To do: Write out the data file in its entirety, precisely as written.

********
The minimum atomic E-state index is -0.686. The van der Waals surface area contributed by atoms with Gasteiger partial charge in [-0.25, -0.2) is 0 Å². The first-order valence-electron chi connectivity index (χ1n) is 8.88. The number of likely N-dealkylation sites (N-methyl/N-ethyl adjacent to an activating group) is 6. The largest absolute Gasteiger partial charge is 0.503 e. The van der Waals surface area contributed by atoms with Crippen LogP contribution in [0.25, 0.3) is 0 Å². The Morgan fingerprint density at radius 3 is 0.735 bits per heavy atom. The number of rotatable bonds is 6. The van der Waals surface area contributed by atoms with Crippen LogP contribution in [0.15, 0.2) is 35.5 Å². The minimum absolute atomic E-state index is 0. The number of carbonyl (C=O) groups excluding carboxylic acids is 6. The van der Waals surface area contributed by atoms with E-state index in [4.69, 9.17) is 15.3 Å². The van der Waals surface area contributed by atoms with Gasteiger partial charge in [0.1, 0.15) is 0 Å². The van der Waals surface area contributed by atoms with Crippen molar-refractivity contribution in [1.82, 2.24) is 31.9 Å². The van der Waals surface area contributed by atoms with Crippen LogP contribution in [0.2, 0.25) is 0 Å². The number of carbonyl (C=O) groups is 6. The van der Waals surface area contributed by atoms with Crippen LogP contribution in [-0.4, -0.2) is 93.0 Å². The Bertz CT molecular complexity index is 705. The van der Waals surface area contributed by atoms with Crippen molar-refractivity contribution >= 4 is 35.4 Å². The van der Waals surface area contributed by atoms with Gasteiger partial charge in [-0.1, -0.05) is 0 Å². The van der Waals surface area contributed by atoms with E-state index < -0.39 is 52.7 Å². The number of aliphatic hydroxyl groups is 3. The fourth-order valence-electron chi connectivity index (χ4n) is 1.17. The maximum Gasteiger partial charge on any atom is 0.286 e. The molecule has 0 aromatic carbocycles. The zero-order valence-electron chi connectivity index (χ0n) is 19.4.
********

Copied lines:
The minimum atomic E-state index is -0.686. The van der Waals surface area contributed by atoms with Gasteiger partial charge in [-0.25, -0.2) is 0 Å². The first-order valence-electron chi connectivity index (χ1n) is 8.88. The number of likely N-dealkylation sites (N-methyl/N-ethyl adjacent to an activating group) is 6. The largest absolute Gasteiger partial charge is 0.503 e. The van der Waals surface area contributed by atoms with Crippen LogP contribution in [0.25, 0.3) is 0 Å². The Morgan fingerprint density at radius 3 is 0.735 bits per heavy atom. The number of rotatable bonds is 6. The van der Waals surface area contributed by atoms with Crippen LogP contribution in [0.15, 0.2) is 35.5 Å². The minimum absolute atomic E-state index is 0. The number of carbonyl (C=O) groups excluding carboxylic acids is 6. The van der Waals surface area contributed by atoms with E-state index in [4.69, 9.17) is 15.3 Å². The van der Waals surface area contributed by atoms with Gasteiger partial charge in [0.1, 0.15) is 0 Å². The van der Waals surface area contributed by atoms with Crippen molar-refractivity contribution in [1.82, 2.24) is 31.9 Å². The van der Waals surface area contributed by atoms with Crippen LogP contribution in [0.2, 0.25) is 0 Å². The number of carbonyl (C=O) groups is 6. The van der Waals surface area contributed by atoms with Crippen LogP contribution in [-0.4, -0.2) is 93.0 Å². The Bertz CT molecular complexity index is 705. The van der Waals surface area contributed by atoms with Crippen molar-refractivity contribution >= 4 is 35.4 Å². The van der Waals surface area contributed by atoms with Gasteiger partial charge in [-0.1, -0.05) is 0 Å². The van der Waals surface area contributed by atoms with E-state index < -0.39 is 52.7 Å². The number of aliphatic hydroxyl groups is 3. The fourth-order valence-electron chi connectivity index (χ4n) is 1.17. The maximum Gasteiger partial charge on any atom is 0.286 e. The molecule has 0 aromatic carbocycles. The zero-order valence-electron chi connectivity index (χ0n) is 19.4.